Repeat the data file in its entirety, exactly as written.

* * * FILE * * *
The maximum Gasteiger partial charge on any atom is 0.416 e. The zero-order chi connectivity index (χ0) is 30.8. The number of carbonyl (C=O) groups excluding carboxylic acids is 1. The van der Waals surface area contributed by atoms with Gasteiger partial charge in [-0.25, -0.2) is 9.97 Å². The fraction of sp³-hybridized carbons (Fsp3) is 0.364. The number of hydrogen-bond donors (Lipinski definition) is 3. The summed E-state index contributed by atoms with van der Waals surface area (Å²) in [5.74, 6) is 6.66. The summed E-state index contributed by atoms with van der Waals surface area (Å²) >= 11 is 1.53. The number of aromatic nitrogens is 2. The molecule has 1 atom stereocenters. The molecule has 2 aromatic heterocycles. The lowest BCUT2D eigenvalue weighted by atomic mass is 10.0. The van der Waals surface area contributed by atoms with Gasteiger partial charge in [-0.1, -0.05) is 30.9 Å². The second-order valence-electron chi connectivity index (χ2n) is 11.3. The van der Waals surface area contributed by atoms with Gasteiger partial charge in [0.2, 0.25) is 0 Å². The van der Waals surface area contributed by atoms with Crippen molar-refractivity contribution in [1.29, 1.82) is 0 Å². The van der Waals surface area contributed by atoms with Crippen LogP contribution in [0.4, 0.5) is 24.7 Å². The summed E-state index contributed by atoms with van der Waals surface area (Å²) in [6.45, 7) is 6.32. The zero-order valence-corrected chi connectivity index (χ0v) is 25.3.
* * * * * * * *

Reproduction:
The maximum Gasteiger partial charge on any atom is 0.416 e. The zero-order chi connectivity index (χ0) is 30.8. The number of carbonyl (C=O) groups excluding carboxylic acids is 1. The van der Waals surface area contributed by atoms with Gasteiger partial charge in [-0.25, -0.2) is 9.97 Å². The fraction of sp³-hybridized carbons (Fsp3) is 0.364. The number of hydrogen-bond donors (Lipinski definition) is 3. The summed E-state index contributed by atoms with van der Waals surface area (Å²) in [5.74, 6) is 6.66. The summed E-state index contributed by atoms with van der Waals surface area (Å²) >= 11 is 1.53. The number of aromatic nitrogens is 2. The molecule has 1 atom stereocenters. The molecule has 2 aromatic heterocycles. The lowest BCUT2D eigenvalue weighted by atomic mass is 10.0. The van der Waals surface area contributed by atoms with Gasteiger partial charge in [-0.1, -0.05) is 30.9 Å². The second-order valence-electron chi connectivity index (χ2n) is 11.3. The van der Waals surface area contributed by atoms with Gasteiger partial charge in [0.2, 0.25) is 0 Å². The van der Waals surface area contributed by atoms with Crippen molar-refractivity contribution in [1.29, 1.82) is 0 Å². The van der Waals surface area contributed by atoms with Crippen LogP contribution in [0.4, 0.5) is 24.7 Å². The summed E-state index contributed by atoms with van der Waals surface area (Å²) in [6.45, 7) is 6.32. The zero-order valence-corrected chi connectivity index (χ0v) is 25.3.